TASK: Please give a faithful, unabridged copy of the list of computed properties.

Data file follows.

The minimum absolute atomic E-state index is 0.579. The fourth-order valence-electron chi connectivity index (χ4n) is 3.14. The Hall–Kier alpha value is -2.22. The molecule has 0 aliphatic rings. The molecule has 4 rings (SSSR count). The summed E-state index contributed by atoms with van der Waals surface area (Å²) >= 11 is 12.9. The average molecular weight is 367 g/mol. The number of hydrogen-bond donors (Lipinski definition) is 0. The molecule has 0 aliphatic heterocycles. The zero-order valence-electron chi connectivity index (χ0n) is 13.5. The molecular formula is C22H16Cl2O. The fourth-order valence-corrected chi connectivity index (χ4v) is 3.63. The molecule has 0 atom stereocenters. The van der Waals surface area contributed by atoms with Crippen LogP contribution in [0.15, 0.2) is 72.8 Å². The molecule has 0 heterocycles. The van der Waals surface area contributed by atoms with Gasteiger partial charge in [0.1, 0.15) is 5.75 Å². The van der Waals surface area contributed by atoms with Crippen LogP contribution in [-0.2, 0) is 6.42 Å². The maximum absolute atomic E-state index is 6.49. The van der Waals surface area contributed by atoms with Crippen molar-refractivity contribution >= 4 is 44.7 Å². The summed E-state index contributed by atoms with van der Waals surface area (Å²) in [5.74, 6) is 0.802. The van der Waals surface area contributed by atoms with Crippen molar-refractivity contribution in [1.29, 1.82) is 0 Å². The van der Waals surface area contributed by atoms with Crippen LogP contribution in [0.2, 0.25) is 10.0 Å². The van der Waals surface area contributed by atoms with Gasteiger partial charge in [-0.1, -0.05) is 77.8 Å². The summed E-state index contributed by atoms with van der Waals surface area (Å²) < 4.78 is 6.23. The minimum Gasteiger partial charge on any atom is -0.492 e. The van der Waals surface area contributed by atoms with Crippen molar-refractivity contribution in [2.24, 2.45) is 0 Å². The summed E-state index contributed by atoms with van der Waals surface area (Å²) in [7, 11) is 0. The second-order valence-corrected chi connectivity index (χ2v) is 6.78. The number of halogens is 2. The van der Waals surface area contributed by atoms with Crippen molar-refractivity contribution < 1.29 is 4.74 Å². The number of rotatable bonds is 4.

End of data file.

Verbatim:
The minimum absolute atomic E-state index is 0.579. The fourth-order valence-electron chi connectivity index (χ4n) is 3.14. The Hall–Kier alpha value is -2.22. The molecule has 0 aliphatic rings. The molecule has 4 rings (SSSR count). The summed E-state index contributed by atoms with van der Waals surface area (Å²) >= 11 is 12.9. The average molecular weight is 367 g/mol. The number of hydrogen-bond donors (Lipinski definition) is 0. The molecule has 0 aliphatic heterocycles. The zero-order valence-electron chi connectivity index (χ0n) is 13.5. The molecular formula is C22H16Cl2O. The fourth-order valence-corrected chi connectivity index (χ4v) is 3.63. The molecule has 0 atom stereocenters. The van der Waals surface area contributed by atoms with Crippen LogP contribution in [0.15, 0.2) is 72.8 Å². The molecule has 0 heterocycles. The van der Waals surface area contributed by atoms with Gasteiger partial charge in [0.1, 0.15) is 5.75 Å². The van der Waals surface area contributed by atoms with Crippen LogP contribution in [-0.2, 0) is 6.42 Å². The maximum absolute atomic E-state index is 6.49. The van der Waals surface area contributed by atoms with Crippen molar-refractivity contribution >= 4 is 44.7 Å². The summed E-state index contributed by atoms with van der Waals surface area (Å²) in [5.74, 6) is 0.802. The van der Waals surface area contributed by atoms with Crippen molar-refractivity contribution in [1.29, 1.82) is 0 Å². The van der Waals surface area contributed by atoms with Crippen LogP contribution in [0.2, 0.25) is 10.0 Å². The van der Waals surface area contributed by atoms with Gasteiger partial charge in [-0.1, -0.05) is 77.8 Å². The summed E-state index contributed by atoms with van der Waals surface area (Å²) < 4.78 is 6.23. The minimum Gasteiger partial charge on any atom is -0.492 e. The van der Waals surface area contributed by atoms with Crippen molar-refractivity contribution in [2.24, 2.45) is 0 Å². The summed E-state index contributed by atoms with van der Waals surface area (Å²) in [7, 11) is 0. The second-order valence-corrected chi connectivity index (χ2v) is 6.78. The number of halogens is 2. The van der Waals surface area contributed by atoms with Crippen molar-refractivity contribution < 1.29 is 4.74 Å². The number of rotatable bonds is 4.